Instrumentation by the Decade

2019-06-07 15:38:09.000 – Charlie Peachey, IT Intern

 

The 1940’s ushered in a new era of research for Mount Washington. It was the beginning of research around rime icing at the summit. The project was first brought to the summit by David L. Arenberg of the Blue Hill Observatory. He picked the Observatory because of its perfect conditions during the winter to study rime icing. The typical high winds and dense fogs of winter set up the perfect conditions to study. Soon after, the basic factors to study were set and the research began. It quickly grew apparent to observers at the summit that this was a project they were highly interested in and is what began frenzied research that spanned most of the 1940s. Pictured below is an article in the Mount Washington Observatory News Bulletin from March 1940.
 

Research on rime icing kicked into high gear with the onset of WWII. Their research became even more important because it now was being used to better prepare planes for icing conditions during the war. Fred Milan and Staff Sargent George Hanson were added to the Observatory staff in order to better fill the need for more intensive work. Staff Sargent Hanson was sent to the observatory to represent the Army’s interest in the reports specifically concerning rime icing. Additional staff wasn’t the only addition to the observatory spurred on by the riming research. Renovations to the observatory took place to build a tower for the weather instrumentation to sit on, so it could better record the conditions on the summit.

 

After several years of research on riming, it grew apparent that the meteorological instruments needed to change too. Specifically, the originally heated anemometer and its predecessor the cup anemometer. Both of these instruments proved to be useless in icing conditions, so a new instrument was needed. In 1945, Adam J. Eckert began working on reconfiguring a pitot-static tube meant for airplanes into a weather instrument meant to face some of the worst weather in the world. With the much needed assistance and encouragement of Vincent Schaefer (who worked for General Electric at the time), the first pitot anemometer was built and in operation on April 1st, 1946. It looked a lot like instruments today, but with a lot less power. It used a total of 350 watts to run where today’s prototype General Electric pitot tube uses about 3,800 watts of electricity to remain ice free during the harshest Mount Washington weather . Pictured below is the first weather report using pitot tube data for its observations and the front page of the Mount Washington News Bulletin from November 1944.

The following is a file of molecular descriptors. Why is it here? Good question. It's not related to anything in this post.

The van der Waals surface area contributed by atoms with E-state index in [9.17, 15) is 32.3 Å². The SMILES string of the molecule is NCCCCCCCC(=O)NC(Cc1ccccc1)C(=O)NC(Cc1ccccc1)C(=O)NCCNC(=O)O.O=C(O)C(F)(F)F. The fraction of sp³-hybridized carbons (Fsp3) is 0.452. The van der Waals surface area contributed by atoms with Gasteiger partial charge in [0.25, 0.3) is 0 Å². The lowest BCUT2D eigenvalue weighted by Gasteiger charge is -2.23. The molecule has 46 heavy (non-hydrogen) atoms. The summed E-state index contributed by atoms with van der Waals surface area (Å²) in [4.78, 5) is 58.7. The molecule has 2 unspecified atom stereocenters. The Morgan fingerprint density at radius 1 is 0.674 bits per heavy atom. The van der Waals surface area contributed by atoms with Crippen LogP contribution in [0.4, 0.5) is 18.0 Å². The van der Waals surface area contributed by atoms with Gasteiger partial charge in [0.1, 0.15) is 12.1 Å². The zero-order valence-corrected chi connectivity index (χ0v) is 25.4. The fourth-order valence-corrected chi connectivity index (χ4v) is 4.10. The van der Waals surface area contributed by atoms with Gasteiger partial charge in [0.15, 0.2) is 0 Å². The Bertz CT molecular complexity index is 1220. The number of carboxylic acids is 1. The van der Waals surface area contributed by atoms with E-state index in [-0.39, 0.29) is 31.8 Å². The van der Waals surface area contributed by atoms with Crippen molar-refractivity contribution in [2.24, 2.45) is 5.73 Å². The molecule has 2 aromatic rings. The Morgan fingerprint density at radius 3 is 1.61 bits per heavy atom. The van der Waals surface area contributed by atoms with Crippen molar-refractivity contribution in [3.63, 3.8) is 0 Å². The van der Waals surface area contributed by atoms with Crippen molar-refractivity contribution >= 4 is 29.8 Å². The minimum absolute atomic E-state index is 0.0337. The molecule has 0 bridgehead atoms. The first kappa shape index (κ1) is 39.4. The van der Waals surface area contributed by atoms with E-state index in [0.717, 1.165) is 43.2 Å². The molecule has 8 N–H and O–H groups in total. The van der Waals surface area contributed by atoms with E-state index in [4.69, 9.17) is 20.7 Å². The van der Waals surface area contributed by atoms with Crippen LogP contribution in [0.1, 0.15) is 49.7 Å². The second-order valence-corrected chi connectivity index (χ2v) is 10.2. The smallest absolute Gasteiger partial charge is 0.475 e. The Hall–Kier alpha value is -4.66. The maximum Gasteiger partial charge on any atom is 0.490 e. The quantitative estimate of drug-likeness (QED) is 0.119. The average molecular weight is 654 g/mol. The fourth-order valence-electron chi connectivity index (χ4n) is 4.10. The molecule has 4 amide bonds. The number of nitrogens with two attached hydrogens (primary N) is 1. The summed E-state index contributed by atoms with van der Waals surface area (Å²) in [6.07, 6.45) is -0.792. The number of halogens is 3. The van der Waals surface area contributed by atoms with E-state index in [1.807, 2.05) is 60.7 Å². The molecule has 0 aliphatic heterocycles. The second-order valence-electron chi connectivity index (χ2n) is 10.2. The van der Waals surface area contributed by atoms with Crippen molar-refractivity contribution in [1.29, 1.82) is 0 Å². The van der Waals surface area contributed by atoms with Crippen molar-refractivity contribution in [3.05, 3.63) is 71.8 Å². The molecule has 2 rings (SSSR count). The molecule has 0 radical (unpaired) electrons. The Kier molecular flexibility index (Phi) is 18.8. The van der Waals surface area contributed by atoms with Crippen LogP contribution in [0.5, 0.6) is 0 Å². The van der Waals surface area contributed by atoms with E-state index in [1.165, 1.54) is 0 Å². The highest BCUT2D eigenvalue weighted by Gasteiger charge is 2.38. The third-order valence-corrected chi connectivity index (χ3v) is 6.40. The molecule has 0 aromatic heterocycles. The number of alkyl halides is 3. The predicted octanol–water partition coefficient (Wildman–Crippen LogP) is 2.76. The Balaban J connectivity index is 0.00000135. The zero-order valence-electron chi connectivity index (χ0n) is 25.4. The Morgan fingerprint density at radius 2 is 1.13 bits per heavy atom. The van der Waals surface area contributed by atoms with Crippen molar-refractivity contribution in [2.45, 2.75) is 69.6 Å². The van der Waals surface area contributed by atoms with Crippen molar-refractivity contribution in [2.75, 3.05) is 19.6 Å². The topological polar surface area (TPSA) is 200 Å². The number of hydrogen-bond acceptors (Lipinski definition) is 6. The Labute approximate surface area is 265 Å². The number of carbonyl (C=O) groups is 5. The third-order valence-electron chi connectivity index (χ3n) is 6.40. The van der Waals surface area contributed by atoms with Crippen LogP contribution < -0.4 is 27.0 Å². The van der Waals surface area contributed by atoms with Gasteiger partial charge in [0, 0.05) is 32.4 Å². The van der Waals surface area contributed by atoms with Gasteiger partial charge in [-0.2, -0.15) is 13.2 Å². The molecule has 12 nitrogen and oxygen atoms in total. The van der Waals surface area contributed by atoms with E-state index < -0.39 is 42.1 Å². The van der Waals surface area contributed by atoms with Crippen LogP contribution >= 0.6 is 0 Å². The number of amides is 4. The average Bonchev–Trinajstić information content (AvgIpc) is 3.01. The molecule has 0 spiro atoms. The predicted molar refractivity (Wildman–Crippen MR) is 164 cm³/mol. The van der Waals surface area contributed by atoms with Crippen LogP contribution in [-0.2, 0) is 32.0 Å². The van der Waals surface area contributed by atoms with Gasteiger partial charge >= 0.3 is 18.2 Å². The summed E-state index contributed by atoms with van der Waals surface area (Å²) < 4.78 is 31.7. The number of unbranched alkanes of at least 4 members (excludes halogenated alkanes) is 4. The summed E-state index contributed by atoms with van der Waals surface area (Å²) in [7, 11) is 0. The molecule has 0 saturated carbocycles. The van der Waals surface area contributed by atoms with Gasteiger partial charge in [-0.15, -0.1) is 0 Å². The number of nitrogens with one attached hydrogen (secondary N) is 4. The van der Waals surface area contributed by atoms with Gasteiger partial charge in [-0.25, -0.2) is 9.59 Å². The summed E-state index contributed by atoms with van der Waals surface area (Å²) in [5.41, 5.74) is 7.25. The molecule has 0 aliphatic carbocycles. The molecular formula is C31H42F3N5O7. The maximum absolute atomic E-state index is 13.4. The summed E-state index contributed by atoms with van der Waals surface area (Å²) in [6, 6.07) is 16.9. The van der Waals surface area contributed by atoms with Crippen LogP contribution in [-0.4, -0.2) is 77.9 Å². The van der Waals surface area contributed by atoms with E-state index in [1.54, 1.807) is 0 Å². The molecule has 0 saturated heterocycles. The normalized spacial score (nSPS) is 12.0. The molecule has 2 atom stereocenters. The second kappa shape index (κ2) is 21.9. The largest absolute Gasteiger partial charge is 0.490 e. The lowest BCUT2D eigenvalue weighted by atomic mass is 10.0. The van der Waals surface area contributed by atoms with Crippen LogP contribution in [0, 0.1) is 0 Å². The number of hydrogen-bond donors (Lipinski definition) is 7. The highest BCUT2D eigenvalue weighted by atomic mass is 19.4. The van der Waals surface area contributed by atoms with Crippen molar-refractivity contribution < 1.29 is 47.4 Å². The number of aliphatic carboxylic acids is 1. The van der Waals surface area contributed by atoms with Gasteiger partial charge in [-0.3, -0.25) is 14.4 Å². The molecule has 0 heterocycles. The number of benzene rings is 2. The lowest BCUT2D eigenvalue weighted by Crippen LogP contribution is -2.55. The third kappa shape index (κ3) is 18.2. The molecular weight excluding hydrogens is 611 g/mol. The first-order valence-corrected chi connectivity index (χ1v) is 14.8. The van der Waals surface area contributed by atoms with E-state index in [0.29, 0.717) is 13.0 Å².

Information from this post has been sourced from Mount Washington Observatory: The first 45 years, 1932-1977

I am excited to show more Mount Washington history over these next few weeks of my internship with the IT department. I spent hours digging through the Mount Washington archives to find some of the original documentation and instrumentation of the 1940’s! All the photos in this post were taken and edited by myself.

 

Charlie Peachey, IT Intern

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